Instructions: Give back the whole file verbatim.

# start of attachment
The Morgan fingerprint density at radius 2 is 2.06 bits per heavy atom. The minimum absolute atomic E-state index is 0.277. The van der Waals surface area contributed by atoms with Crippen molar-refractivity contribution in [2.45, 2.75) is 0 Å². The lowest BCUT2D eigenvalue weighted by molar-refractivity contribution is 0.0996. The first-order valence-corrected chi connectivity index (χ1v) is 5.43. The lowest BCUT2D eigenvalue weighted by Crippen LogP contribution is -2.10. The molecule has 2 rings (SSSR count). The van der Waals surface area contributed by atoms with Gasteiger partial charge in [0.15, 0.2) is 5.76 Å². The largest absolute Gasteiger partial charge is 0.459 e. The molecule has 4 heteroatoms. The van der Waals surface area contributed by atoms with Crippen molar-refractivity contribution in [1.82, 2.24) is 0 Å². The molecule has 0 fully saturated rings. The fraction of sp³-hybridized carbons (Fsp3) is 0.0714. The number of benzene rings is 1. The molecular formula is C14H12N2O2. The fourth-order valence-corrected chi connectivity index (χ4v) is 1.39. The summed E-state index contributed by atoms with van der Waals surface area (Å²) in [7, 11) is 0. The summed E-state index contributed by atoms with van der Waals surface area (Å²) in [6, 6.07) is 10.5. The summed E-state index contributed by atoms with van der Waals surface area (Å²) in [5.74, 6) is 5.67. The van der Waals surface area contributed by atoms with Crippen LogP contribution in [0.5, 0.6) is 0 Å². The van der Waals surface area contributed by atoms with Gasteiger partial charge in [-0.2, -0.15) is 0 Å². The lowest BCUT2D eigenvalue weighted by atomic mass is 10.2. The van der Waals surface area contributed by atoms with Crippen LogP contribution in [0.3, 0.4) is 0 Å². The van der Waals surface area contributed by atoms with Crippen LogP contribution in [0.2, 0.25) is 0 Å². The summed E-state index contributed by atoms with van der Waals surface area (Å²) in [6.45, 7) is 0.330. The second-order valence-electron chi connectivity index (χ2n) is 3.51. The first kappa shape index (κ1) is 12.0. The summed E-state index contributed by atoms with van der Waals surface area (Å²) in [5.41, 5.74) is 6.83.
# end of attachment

The Morgan fingerprint density at radius 2 is 2.06 bits per heavy atom. The minimum absolute atomic E-state index is 0.277. The van der Waals surface area contributed by atoms with Crippen molar-refractivity contribution in [2.45, 2.75) is 0 Å². The lowest BCUT2D eigenvalue weighted by molar-refractivity contribution is 0.0996. The first-order valence-corrected chi connectivity index (χ1v) is 5.43. The lowest BCUT2D eigenvalue weighted by Crippen LogP contribution is -2.10. The molecule has 2 rings (SSSR count). The van der Waals surface area contributed by atoms with Gasteiger partial charge in [0.15, 0.2) is 5.76 Å². The largest absolute Gasteiger partial charge is 0.459 e. The molecule has 4 heteroatoms. The van der Waals surface area contributed by atoms with Crippen molar-refractivity contribution in [1.82, 2.24) is 0 Å². The molecule has 0 fully saturated rings. The fraction of sp³-hybridized carbons (Fsp3) is 0.0714. The number of benzene rings is 1. The molecular formula is C14H12N2O2. The fourth-order valence-corrected chi connectivity index (χ4v) is 1.39. The summed E-state index contributed by atoms with van der Waals surface area (Å²) in [7, 11) is 0. The summed E-state index contributed by atoms with van der Waals surface area (Å²) in [6, 6.07) is 10.5. The summed E-state index contributed by atoms with van der Waals surface area (Å²) in [5.74, 6) is 5.67. The van der Waals surface area contributed by atoms with Crippen LogP contribution in [0.5, 0.6) is 0 Å². The van der Waals surface area contributed by atoms with Gasteiger partial charge in [-0.2, -0.15) is 0 Å². The lowest BCUT2D eigenvalue weighted by atomic mass is 10.2. The van der Waals surface area contributed by atoms with Crippen LogP contribution in [0.3, 0.4) is 0 Å². The van der Waals surface area contributed by atoms with Crippen LogP contribution in [0.2, 0.25) is 0 Å². The summed E-state index contributed by atoms with van der Waals surface area (Å²) in [6.45, 7) is 0.330. The second-order valence-electron chi connectivity index (χ2n) is 3.51. The first kappa shape index (κ1) is 12.0. The summed E-state index contributed by atoms with van der Waals surface area (Å²) in [5.41, 5.74) is 6.83.